140Compiling For Multiple Architectures
141====================================
142
143You can compile the package for more than one kind of computer at the
144same time, by placing the object files for each architecture in their
145own directory.  To do this, you must use a version of `make' that
146supports the `VPATH' variable, such as GNU `make'.  `cd' to the
147directory where you want the object files and executables to go and run
148the `configure' script.  `configure' automatically checks for the
149source code in the directory that `configure' is in and in `..'.
150
151   If you have to use a `make' that does not support the `VPATH'
152variable, you have to compile the package for one architecture at a
153time in the source code directory.  After you have installed the
154package for one architecture, use `make distclean' before reconfiguring
155for another architecture.
156
157Installation Names
158==================
159
160By default, `make install' will install the package's files in
161`/usr/local/bin', `/usr/local/man', etc.  You can specify an
162installation prefix other than `/usr/local' by giving `configure' the
163option `--prefix=PREFIX'.
164
165   You can specify separate installation prefixes for
166architecture-specific files and architecture-independent files.  If you
167give `configure' the option `--exec-prefix=PREFIX', the package will
168use PREFIX as the prefix for installing programs and libraries.
169Documentation and other data files will still use the regular prefix.
170
171   In addition, if you use an unusual directory layout you can give
172options like `--bindir=DIR' to specify different values for particular
173kinds of files.  Run `configure --help' for a list of the directories
174you can set and what kinds of files go in them.
175
176   If the package supports it, you can cause programs to be installed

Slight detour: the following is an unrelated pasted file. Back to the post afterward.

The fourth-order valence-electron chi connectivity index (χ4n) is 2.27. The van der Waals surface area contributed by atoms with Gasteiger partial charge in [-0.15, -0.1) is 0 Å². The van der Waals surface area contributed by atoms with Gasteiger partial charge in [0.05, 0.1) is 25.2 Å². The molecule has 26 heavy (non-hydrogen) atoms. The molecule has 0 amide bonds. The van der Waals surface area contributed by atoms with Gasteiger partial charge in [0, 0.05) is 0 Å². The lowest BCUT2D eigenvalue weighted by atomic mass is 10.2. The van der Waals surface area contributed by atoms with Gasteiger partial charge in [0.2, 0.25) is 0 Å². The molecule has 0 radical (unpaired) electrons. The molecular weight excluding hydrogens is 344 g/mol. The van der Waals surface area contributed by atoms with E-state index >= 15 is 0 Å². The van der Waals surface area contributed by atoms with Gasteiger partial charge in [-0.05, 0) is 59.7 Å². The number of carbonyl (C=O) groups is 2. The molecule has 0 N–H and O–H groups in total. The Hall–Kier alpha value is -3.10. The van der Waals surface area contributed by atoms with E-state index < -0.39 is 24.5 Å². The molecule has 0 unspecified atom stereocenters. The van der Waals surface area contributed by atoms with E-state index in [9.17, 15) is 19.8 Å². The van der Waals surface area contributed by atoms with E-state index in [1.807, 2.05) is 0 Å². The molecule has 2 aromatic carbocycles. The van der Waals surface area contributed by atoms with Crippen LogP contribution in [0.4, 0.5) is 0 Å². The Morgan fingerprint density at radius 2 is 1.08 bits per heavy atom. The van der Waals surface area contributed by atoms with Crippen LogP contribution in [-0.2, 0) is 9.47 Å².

177with an extra prefix or suffix on their names by giving `configure' the
178option `--program-prefix=PREFIX' or `--program-suffix=SUFFIX'.
179
180Optional Features
181=================
182
183Some packages pay attention to `--enable-FEATURE' options to
184`configure', where FEATURE indicates an optional part of the package.
185They may also pay attention to `--with-PACKAGE' options, where PACKAGE
186is something like `gnu-as' or `x' (for the X Window System).  The
187`README' should mention any `--enable-' and `--with-' options that the
188package recognizes.
189
190   For packages that use the X Window System, `configure' can usually
191find the X include and library files automatically, but if it doesn't,
192you can use the `configure' options `--x-includes=DIR' and
193`--x-libraries=DIR' to specify their locations.
194
195Specifying the System Type
196==========================
197
198There may be some features `configure' cannot figure out automatically,
199but needs to determine by the type of machine the package will run on.
200Usually, assuming the package is built to be run on the _same_
201architectures, `configure' can figure that out, but if it prints a
202message saying it cannot guess the machine type, give it the